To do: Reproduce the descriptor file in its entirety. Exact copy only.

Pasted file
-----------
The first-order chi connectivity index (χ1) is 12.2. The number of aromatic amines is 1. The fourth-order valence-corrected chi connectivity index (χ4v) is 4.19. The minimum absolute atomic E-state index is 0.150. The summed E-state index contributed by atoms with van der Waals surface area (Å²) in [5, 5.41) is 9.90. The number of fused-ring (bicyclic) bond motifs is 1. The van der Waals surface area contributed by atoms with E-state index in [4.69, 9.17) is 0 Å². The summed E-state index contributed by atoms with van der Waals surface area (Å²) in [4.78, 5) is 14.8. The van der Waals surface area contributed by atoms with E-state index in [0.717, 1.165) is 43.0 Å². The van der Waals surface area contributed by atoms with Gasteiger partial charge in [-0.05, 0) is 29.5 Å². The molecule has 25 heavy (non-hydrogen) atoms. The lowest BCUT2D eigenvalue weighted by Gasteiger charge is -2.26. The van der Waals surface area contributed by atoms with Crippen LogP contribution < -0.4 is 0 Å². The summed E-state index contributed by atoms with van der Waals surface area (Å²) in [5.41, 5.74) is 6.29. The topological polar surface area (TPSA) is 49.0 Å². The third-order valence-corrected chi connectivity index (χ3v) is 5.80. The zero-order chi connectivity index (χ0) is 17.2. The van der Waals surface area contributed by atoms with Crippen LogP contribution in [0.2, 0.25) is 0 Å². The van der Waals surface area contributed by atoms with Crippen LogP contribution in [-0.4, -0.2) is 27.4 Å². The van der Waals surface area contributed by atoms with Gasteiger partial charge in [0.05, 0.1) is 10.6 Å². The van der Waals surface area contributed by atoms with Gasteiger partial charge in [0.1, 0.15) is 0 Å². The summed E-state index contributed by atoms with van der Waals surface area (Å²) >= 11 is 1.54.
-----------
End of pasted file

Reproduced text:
The first-order chi connectivity index (χ1) is 12.2. The number of aromatic amines is 1. The fourth-order valence-corrected chi connectivity index (χ4v) is 4.19. The minimum absolute atomic E-state index is 0.150. The summed E-state index contributed by atoms with van der Waals surface area (Å²) in [5, 5.41) is 9.90. The number of fused-ring (bicyclic) bond motifs is 1. The van der Waals surface area contributed by atoms with E-state index in [4.69, 9.17) is 0 Å². The summed E-state index contributed by atoms with van der Waals surface area (Å²) in [4.78, 5) is 14.8. The van der Waals surface area contributed by atoms with E-state index in [0.717, 1.165) is 43.0 Å². The van der Waals surface area contributed by atoms with Gasteiger partial charge in [-0.05, 0) is 29.5 Å². The molecule has 25 heavy (non-hydrogen) atoms. The lowest BCUT2D eigenvalue weighted by Gasteiger charge is -2.26. The van der Waals surface area contributed by atoms with Crippen LogP contribution < -0.4 is 0 Å². The summed E-state index contributed by atoms with van der Waals surface area (Å²) in [5.41, 5.74) is 6.29. The topological polar surface area (TPSA) is 49.0 Å². The third-order valence-corrected chi connectivity index (χ3v) is 5.80. The zero-order chi connectivity index (χ0) is 17.2. The van der Waals surface area contributed by atoms with Crippen LogP contribution in [0.2, 0.25) is 0 Å². The van der Waals surface area contributed by atoms with Crippen LogP contribution in [-0.4, -0.2) is 27.4 Å². The van der Waals surface area contributed by atoms with Gasteiger partial charge in [0.05, 0.1) is 10.6 Å². The van der Waals surface area contributed by atoms with Gasteiger partial charge in [0.1, 0.15) is 0 Å². The summed E-state index contributed by atoms with van der Waals surface area (Å²) >= 11 is 1.54.